# If it looks like a slowdown, and walks like a slowdown, and quacks like a slowdown, is it a slowdown?

If it looks like a slowdown, and walks like a slowdown, and quacks like a slowdown, is it a slowdown?

http://ift.tt/2ErQIJv

Guest essay by Sheldon Walker

At the moment, I am working on a statistical proof which will clearly show that the recent slowdown was real, and that it is statistically significant. Dark forces have been trying to prevent me from finishing this proof. “He who must not be named” (othewise known as Tamino, aka Grant Foster, oh no, I just named him) has been casting Harry Potter type spells at me, like “autocorrelation”, “heteroscedasticity”, and “multicollinearity”. Luckily I have a good supply of magic jellybeans, and I have managed to stay safe so far.

Sometimes I like to take a break from working on the serious stuff, and one of the things that I enjoy doing is experimenting with data visualisation. Sometimes it is possible to create striking images, which convey an idea or message in a way that a statistical test just can’t do.

I need to make everybody aware that the following images are not statistical tests. When you look at them, you may say “that really looks like there was a slowdown”, but the image does not provide an objective result which can be measured. You are getting a subjective impression.

You might now understand why I chose the title for this article. If it looks like a slowdown, and walks like a slowdown, and quacks like a slowdown, is it a slowdown? Subjective impressions are not always wrong. In fact, they are often right. We could not function efficiently as humans, if we could not rely on our subjective impressions. That pile of papers “looks” like it might fall over. That car “looks” to be out of control. It “looks” like it might rain.

Enjoy looking at the images, and see if they give you a subjective impression. Whatever you do, don’t tell a warmist that the images prove that there was a slowdown. You are likely to get a 30 minute lecture on how there is no statistical proof that a slowdown ever existed. You may even have to endure Tamino’s sermon on “how things are not always what they look like”. In other words, who are you going to believe, Tamino, or your own lying eyes?

Sorry, I need to give you some “objective” data about the images. For the first image I used 741 trends. These trends came from the date range 1970 to 2017. I only used trends which were 10 years long or greater. The maximum trend length was 47 years Every possible starting year, was paired with every possible ending year. So some example trends were 1970 to 1980, 1970 to 1981, 1970 to 1982, …, 1971 to 1981, 1971 to 1982, …, 2001 to 2011, 2001 to 2012, …, 2006 to 2016, 2006 to 2017, 2007 to 2017.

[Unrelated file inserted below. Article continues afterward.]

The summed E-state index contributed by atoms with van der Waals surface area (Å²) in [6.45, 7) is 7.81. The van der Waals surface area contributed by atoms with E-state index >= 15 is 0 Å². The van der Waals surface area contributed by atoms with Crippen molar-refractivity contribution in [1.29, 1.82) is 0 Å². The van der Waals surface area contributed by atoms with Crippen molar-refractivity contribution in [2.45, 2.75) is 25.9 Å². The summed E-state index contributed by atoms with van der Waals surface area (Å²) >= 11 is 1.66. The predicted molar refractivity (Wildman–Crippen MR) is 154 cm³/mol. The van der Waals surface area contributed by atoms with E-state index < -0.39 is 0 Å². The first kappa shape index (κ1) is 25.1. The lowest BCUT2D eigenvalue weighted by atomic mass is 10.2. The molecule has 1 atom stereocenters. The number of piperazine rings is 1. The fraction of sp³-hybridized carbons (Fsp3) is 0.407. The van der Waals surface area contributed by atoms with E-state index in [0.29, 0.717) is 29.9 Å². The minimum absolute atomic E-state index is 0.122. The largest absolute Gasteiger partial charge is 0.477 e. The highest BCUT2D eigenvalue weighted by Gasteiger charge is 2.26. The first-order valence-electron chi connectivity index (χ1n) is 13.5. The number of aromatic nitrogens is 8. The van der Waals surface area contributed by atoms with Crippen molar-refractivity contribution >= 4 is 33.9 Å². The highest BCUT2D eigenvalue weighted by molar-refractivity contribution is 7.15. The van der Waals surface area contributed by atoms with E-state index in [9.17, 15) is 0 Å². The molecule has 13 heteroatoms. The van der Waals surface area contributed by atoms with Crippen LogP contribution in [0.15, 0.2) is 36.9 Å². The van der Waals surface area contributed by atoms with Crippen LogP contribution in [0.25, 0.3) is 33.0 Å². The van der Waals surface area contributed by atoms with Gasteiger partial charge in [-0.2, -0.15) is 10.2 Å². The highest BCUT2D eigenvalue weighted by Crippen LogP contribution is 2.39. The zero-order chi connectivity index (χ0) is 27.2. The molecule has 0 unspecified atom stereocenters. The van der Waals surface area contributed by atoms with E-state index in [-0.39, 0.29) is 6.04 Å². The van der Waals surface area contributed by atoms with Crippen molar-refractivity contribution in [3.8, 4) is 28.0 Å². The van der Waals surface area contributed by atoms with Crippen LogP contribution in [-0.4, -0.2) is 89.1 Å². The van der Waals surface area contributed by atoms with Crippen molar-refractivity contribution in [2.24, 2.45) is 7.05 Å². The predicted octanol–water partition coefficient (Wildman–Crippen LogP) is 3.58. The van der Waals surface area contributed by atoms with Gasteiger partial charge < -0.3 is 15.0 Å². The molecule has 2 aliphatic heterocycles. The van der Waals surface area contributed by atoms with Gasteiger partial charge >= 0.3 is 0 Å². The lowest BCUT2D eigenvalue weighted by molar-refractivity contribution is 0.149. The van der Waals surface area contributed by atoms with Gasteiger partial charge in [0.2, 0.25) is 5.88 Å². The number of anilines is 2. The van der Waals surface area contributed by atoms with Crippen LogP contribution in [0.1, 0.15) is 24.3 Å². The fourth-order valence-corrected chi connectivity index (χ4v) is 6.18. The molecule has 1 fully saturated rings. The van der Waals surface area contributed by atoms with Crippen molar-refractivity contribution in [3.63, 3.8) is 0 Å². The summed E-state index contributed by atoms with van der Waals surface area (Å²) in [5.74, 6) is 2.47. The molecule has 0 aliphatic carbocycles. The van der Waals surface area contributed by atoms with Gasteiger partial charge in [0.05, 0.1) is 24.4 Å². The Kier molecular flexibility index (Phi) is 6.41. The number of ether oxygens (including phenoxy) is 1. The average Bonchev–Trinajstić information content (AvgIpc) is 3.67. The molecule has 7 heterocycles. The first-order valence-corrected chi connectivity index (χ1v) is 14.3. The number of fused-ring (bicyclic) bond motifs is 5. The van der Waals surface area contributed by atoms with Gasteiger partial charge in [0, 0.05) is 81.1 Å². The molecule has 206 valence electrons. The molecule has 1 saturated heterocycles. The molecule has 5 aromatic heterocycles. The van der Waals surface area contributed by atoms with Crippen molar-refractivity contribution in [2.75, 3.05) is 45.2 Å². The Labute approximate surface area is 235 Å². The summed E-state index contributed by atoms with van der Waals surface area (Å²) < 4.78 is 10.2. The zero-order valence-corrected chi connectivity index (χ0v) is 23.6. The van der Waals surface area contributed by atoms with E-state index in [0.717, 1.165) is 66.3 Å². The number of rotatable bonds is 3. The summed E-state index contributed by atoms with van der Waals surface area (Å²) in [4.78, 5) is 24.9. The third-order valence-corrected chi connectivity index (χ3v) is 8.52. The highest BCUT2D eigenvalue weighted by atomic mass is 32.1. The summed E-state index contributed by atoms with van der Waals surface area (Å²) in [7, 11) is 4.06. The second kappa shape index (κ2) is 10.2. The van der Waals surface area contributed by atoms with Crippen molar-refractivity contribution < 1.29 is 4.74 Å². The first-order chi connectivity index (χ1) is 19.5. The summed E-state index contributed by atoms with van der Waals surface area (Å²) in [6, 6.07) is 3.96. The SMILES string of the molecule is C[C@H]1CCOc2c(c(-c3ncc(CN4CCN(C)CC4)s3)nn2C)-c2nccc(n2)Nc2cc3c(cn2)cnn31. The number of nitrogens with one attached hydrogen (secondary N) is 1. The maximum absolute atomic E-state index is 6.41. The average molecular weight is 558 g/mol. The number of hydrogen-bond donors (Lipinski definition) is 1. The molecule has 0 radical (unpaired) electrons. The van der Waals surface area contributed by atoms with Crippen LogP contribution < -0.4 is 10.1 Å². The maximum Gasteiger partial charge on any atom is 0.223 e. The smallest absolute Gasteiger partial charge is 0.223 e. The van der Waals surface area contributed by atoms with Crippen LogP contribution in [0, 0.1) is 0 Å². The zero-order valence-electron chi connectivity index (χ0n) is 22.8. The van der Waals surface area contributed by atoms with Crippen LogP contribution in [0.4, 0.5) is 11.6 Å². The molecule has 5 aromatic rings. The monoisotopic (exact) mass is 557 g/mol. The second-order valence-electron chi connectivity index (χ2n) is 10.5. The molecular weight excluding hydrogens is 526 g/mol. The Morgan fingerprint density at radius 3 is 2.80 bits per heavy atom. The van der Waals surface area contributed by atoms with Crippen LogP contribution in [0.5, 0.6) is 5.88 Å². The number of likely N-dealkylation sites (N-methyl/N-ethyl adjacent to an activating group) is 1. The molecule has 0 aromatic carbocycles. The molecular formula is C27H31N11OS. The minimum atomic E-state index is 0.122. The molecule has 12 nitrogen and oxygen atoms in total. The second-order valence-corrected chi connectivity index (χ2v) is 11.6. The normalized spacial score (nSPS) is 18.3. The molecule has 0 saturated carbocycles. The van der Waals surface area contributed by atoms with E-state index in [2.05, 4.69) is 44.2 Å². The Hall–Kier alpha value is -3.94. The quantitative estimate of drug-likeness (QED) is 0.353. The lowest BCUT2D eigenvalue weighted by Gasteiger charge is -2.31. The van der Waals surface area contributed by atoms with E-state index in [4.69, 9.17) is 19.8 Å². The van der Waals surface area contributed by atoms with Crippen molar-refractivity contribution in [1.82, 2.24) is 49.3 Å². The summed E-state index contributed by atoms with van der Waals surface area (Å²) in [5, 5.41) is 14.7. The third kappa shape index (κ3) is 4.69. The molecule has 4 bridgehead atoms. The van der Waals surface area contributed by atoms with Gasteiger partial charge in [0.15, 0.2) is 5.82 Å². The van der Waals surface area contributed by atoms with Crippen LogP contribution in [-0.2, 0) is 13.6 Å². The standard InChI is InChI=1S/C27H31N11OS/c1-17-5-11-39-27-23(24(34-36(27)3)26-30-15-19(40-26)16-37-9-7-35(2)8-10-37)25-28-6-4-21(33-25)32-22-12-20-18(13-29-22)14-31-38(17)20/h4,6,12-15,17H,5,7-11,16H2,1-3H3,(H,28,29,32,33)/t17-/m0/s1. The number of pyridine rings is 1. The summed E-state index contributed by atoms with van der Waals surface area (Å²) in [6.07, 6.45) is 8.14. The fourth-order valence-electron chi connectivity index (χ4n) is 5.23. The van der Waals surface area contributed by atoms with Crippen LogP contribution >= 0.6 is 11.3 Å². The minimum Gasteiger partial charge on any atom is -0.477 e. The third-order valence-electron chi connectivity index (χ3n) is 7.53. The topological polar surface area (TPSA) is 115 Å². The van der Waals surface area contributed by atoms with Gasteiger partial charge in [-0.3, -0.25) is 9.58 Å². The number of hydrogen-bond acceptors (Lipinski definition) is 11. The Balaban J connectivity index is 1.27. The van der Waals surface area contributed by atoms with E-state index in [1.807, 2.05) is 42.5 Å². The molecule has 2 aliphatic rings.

Hopefully I have explained that clearly. Every possible trend which is 10 years or greater in length, from the data range 1970 to 2017.

Then I picked the trends that I thought were “in” the slowdown. I made this decision based on other testing that I have done. I used the date range 2001 to 2015 for the slowdown. The trends in this group started in 2001 or later, AND ended in 2015 or before. There were not many of these trends, only 15 of them. Since there are not many of them, I will list them all.

 Start End 2001 2011 2001 2012 2001 2013 2001 2014 2001 2015 2002 2012 2002 2013 2002 2014 2002 2015 2003 2013 2003 2014 2003 2015 2004 2014 2004 2015 2005 2015

All that you need to know now, is that the slowdown trends were plotted in red, and the non-slowdown trends were plotted in blue.

There is a bonus point for anybody who can name the famous French monument that looks like Graph 1.

Graph 1

This graph surprised me when I plotted it. So I thought that other people might enjoy it. I didn’t expect the slowdown trends to be clustered so much to the left. I would call that a striking image.

A problem that people like me have, is that we are always anticipating the negative comments that other people might make. I thought that people might complain that Graph 1 was “unfair”, because the slowdown trends only go up to 14 years in length, but the non-slowdown trends go up to 47 years. The huge mass of non-slowdown points above 14 years in the middle, makes the red points look like they are squashed into the left hand side, making it look more like a slowdown.

I think that this would be a fair comment, and the last thing that I want to be is unfair. So I removed all of the non-slowdown points above trend length 14 years, and plotted a second graph. See graph 2.

Graph 2

This graph is probably not as striking as Graph 1, but it still manages to create the impression that the slowdown trends are “unusual” when compared to the non-slowdown trends.